I had so much fun with this custom paint project this past week! A client brought me a pair of vintage doors they wanted painted to resemble the look of old grayed barn doors. They're using these as sliding doors to their master bedroom [I think?] and they wanted them to have a rustic, industrial feel. I'll walk you through some of my process so you can see what it takes to achieve this beautiful farmhouse patina.
Materials I used:
- Annie Sloan Chalk Paint in French Linen [main color], Graphite and Old White [blended to create accent colors]
- 180 Grit Sandpaper
- Purdy Flat Paint Brush x 2
- Three Small Jars [to mix paint colors and water]
- Several clean rags [I use old shirts I cut up- they work best!]
- Annie Sloan Clear Soft Wax
I start with the base color [French Linen] and mix two parts paint to one part water. [yes it looks kind of bizarre/cool if you add the paint to a jar with water in it!] Stir that well and let it sit while you start the sanding/cleaning process.
I sanded both sides of each door lightly, just enough to get any loose dirt and debris off the doors. I wanted the doors to keep their character and grit, but if you'd prefer a super smooth finish, just upgrade to a finer grit sandpaper [400 would be good].
Brush off all the dust with your brush and a rag [I also stood the doors up and knocked them around to kick up any dust leftover].
The door will look pretty light once you've sanded it, but you'll want to brush off a good bit of that until it looks more like its original color [see below]. I then use my widest brush [I think mine is about 3.5-4" wide] and start brushing the watered down paint along the sides first and then in the centers, making sure to get paint everywhere. You'll want to always paint in the direction of the grain, so that way by the end, it will still keep the integrity of the door's natural look intact.
It will vary for everyone [climate, temperature, etc.], but I waited about 10 minutes before I wiped off the paint with a clean, dry rag. It should look like this [see above], where the original comes through a bit, but there's still a wash of gray leftover. If you notice your rag is picking up too much paint, just stop and wait another 5 minutes. If the paint dries too much, just LIGHTLY wet your rag and try wiping it off.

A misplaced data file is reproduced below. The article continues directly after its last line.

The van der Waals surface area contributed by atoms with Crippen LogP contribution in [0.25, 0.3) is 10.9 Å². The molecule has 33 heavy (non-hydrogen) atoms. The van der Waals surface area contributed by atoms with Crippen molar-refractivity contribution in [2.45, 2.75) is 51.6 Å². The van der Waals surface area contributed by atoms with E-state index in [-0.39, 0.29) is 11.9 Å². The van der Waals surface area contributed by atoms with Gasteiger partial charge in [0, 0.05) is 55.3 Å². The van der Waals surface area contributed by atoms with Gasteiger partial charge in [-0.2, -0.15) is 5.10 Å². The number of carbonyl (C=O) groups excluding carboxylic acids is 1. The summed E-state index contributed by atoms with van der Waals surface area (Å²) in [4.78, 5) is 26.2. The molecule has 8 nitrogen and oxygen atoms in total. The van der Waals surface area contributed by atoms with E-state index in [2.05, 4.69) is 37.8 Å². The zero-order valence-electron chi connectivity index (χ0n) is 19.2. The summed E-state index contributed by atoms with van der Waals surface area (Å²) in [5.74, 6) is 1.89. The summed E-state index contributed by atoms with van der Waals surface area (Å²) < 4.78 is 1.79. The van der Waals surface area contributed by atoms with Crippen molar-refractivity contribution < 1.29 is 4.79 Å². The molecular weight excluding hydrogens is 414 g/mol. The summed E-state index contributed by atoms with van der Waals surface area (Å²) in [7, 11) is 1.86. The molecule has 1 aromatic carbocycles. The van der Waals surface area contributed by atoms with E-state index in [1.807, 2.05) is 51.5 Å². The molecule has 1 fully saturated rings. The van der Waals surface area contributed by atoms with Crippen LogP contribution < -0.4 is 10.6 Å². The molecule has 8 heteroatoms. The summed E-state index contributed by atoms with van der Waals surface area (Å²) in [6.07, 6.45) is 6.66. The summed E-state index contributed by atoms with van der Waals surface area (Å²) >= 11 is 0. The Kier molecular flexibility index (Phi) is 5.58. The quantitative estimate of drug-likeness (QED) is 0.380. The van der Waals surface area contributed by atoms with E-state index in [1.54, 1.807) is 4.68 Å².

I repeat this process twice with French Linen, and then I start to add in bits of some darker shades. I mixed a slightly darker gray using graphite and old white, and kept this mixture a little thicker, only adding a bit of water. I didn't brush it everywhere. Instead, I went more with a more sporadic approach, just adding little lowlights here and there. I didn't wait as long for this color to dry, maybe only 5 minutes, since I didn't want the doors to look too dark. The beauty of this process is there's no real rhyme or reason to it. If you take off too much paint in one section, just add more back on in the next coat. When there were some spots that seemed too dark, I just washed over it again with french linen, and wiped it off to create that dragged effect.
I love the depth and texture this process creates. There are still hints of the original wood tone coming through. Even though the grain of this door wasn't too pronounced, you're still able to see it a bit because of the layered effect I used. Had I just painted without watering it down or wiping the paint off each time, all the gorgeous grain would be lost and muddied.
To truly create the look of vintage barn wood doors, the trick is to keep things completely random. Each side should look completely unique, and have it's own character and beautiful flaws. Random is actually the hardest part of this whole process!
Painting a piece of furniture one solid color is infinitely easier. Creating a layered, random effect takes some practice and time. There's a good bit of painting, waiting, wiping off, stepping back, looking at the doors, and repeating the process again and again. Once I liked the look of each side, I lightly sanded them, and brushed on Annie Sloan's clear wax with a bit of french linen paint mixed in. I didn't want these doors to have any sheen to them, and I find mixing paint into the wax creates a more muted effect.
I can't wait for my clients to see the pair in person. Of course, I want to paint EVERYTHING with this effect now! If you want help recreating this look or want me to paint something in this style for you, feel free to contact me!